This system of ethics, does not consider humanity to be the owner of all of Nature, and the creatures in it. Rather it believes that human beings are one among many species, and bestows a responsibility on humanity to care for all living beings and for the Planet. This idea of stewardship also comes from a theological perspective and is reflected in many schools of philosophy and religions that believe that Nature cannot be owned, or in some religions, that the 'Creator' is the owner of the Universe.

Whether one believes in the idea of a Creator or one would rather subscribe to an evolutionist theory, the dominance of one species - the human, on every other living entity is questionable.
A Conscious and Intelligent Universe
Science is now finally coming to accept that there are signs of intelligence in other forms of life besides the human species. The science of ethology, studies animal emotions and the work of scientists such as Dr Jane Goodall and Frans de Waal highlights the capacity of empathy and morality within other non human communities.

Do we live in a conscious and intelligent Universe? And have we lost the ability to communicate with these other intelligent beings? If we were to regain this connection, would it be easier to understand how to act in alignment with the rest of Nature?

While 'environmental stewardship' may be based on concepts of morality and ethics it still may presume that humanity is superior to all other forms of life. In an interdependent ecosystem, our survival depends on symbiosis. We are as fragile and vulnerable to imbalances, as any other species, even if they are self created.

In his book, A Sand County Almanac, Leopold wrote

'A thing is right when it tends to preserve the integrity, stability, and beauty of the biotic community. It is wrong when it tends otherwise.'
The Ecological Conscience
The Land Ethic, outlined by Leopold, asks us - Who do we really love? From what base of understanding should our actions towards Nature emerge?

The land ethic simply enlarges the boundaries of the community to include soils, waters, plants, and animals, or collectively: the land.

This sounds simple: do we not already sing our love for and obligation to the land of the free and the home of the brave? Yes, but just what and whom do we love? Certainly not the soil, which we are sending helter-skelter down river. Certainly not the waters, which we assume have no function except to turn turbines, float barges, and carry off sewage. Certainly not the plants, of which we exterminate whole communities without batting an eye. Certainly not the animals, of which we have already extirpated many of the largest and most beautiful species.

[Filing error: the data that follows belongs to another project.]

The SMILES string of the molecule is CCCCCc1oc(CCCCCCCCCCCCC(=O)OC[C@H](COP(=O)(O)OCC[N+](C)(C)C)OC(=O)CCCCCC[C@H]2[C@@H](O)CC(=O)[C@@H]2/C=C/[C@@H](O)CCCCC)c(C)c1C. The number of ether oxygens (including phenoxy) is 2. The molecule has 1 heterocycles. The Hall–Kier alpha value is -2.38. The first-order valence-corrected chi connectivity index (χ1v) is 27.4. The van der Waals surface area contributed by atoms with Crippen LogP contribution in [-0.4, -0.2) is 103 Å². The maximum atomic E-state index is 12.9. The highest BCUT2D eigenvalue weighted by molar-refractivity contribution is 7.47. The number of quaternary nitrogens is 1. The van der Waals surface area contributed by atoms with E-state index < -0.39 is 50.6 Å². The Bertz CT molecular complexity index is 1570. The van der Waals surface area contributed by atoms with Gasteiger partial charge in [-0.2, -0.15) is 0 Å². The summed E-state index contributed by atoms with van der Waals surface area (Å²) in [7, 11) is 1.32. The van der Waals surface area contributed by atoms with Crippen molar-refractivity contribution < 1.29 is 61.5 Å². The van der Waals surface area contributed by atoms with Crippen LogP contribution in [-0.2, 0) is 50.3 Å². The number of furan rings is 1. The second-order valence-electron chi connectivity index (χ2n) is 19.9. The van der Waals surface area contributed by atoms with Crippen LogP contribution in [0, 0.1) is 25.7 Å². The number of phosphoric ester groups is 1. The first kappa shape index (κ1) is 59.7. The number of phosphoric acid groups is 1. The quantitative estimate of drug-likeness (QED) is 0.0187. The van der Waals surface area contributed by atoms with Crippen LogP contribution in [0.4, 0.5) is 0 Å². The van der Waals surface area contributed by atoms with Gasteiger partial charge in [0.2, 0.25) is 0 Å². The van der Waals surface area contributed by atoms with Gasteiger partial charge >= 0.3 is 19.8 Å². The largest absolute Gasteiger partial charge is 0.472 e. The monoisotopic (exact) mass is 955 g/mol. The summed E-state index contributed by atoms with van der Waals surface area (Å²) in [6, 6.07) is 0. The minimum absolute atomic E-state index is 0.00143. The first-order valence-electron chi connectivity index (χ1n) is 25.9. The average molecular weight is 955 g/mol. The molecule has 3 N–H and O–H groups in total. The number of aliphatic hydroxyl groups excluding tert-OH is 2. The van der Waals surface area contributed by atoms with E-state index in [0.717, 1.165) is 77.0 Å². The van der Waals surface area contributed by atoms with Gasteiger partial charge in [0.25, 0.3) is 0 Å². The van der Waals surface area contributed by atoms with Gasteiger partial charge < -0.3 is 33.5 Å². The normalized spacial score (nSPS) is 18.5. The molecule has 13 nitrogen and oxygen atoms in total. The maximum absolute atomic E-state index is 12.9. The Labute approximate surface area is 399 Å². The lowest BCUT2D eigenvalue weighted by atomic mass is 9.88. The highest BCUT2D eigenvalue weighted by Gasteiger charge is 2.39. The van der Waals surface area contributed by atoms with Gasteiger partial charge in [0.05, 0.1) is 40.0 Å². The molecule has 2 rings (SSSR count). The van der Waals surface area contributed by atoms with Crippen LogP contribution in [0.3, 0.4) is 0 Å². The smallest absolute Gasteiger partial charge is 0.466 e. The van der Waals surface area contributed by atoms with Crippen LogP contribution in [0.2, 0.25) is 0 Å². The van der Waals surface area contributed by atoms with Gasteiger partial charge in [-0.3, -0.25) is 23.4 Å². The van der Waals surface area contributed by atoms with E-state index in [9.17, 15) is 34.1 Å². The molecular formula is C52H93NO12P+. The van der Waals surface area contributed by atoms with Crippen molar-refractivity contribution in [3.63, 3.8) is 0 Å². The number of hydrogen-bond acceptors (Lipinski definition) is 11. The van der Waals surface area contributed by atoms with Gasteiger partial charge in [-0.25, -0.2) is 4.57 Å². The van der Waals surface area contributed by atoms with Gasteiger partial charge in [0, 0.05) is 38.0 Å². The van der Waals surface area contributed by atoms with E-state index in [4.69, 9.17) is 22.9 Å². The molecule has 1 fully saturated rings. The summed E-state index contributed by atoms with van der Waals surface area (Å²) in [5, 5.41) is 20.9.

A land ethic of course cannot prevent the alteration, management, and use of these 'resources,' but it does affirm their right to continued existence, and, at least in spots, their continued existence in a natural state. In short, a land ethic changes the role of Homo sapiens from conqueror of the land-community to plain member and citizen of it. It implies respect for his fellow-members, and also respect for the community as such.

From the role of a guardian, to that of a team member, assuming our responsibility of stewardship is simply an acknowledgement of our deep dependence on every other species in Nature. It is an act of gratitude.

The judgement of right and wrong action, is a complex phenomenon, yet King Shibi's choice of self sacrifice reflects a moral ground that does not place human life at the apex and affirms the right of both the other species to exist.
The Croak is a weekly environmental newsletter put out by the eCoexist team. It is the voice of the environment on its last legs, the final croak that can either be a plea for attention or a call of triumph as the frogs jump out of the well of ignorance and denial. Satirical, urgent and wise the newsletter brings to your attention, topics of global environmental relevance as well as emerging encouraging alternatives. Put together by a team of passionate Nature lovers, The Croak hopes to look at the environmental crisis in its face. It is a tool to reconnect readers to Nature, through questioning and self reflection. To understand the outer environment as a reflection of our own inner state, individually and as a species. And to take responsibility for enabling change.
If you would like to contribute articles on ecology consciousness and sustainability please get in touch with us.
Use the PayTM QR code on the right to send us a donation today. The eCoexist Foundation is a not for profit Section 25 company registered in Pune.
Please send us an email with your details at [email protected] once you have made the payment so we can send you a receipt. Currently we take donations from India only. We thank you sincerely!